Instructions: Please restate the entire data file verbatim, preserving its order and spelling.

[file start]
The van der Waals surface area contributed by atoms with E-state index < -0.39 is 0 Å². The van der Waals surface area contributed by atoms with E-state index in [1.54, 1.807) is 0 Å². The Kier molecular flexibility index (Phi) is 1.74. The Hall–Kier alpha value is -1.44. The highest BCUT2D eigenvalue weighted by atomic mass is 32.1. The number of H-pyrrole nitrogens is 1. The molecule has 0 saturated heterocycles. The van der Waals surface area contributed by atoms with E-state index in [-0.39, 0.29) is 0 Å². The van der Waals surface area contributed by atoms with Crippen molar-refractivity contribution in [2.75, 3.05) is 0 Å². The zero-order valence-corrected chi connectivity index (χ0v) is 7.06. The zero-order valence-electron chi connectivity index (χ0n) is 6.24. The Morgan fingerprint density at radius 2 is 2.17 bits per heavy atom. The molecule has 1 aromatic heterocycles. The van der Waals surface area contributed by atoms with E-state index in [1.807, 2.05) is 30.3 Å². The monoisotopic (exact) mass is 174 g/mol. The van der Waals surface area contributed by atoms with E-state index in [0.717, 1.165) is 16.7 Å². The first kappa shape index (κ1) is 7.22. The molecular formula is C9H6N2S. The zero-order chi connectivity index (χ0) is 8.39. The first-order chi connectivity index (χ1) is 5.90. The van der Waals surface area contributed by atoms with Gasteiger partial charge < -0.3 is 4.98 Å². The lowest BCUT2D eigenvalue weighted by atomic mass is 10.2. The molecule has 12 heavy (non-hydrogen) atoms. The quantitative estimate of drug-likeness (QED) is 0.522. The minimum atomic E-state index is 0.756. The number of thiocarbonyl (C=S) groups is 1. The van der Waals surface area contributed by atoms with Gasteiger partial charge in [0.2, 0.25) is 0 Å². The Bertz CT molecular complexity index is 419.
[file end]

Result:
The van der Waals surface area contributed by atoms with E-state index < -0.39 is 0 Å². The van der Waals surface area contributed by atoms with E-state index in [1.54, 1.807) is 0 Å². The Kier molecular flexibility index (Phi) is 1.74. The Hall–Kier alpha value is -1.44. The highest BCUT2D eigenvalue weighted by atomic mass is 32.1. The number of H-pyrrole nitrogens is 1. The molecule has 0 saturated heterocycles. The van der Waals surface area contributed by atoms with E-state index in [-0.39, 0.29) is 0 Å². The van der Waals surface area contributed by atoms with Crippen molar-refractivity contribution in [2.75, 3.05) is 0 Å². The zero-order valence-corrected chi connectivity index (χ0v) is 7.06. The zero-order valence-electron chi connectivity index (χ0n) is 6.24. The Morgan fingerprint density at radius 2 is 2.17 bits per heavy atom. The molecule has 1 aromatic heterocycles. The van der Waals surface area contributed by atoms with E-state index in [1.807, 2.05) is 30.3 Å². The monoisotopic (exact) mass is 174 g/mol. The van der Waals surface area contributed by atoms with E-state index in [0.717, 1.165) is 16.7 Å². The first kappa shape index (κ1) is 7.22. The molecular formula is C9H6N2S. The zero-order chi connectivity index (χ0) is 8.39. The first-order chi connectivity index (χ1) is 5.90. The van der Waals surface area contributed by atoms with Gasteiger partial charge < -0.3 is 4.98 Å². The lowest BCUT2D eigenvalue weighted by atomic mass is 10.2. The molecule has 12 heavy (non-hydrogen) atoms. The quantitative estimate of drug-likeness (QED) is 0.522. The minimum atomic E-state index is 0.756. The number of thiocarbonyl (C=S) groups is 1. The van der Waals surface area contributed by atoms with Gasteiger partial charge in [0.2, 0.25) is 0 Å². The Bertz CT molecular complexity index is 419.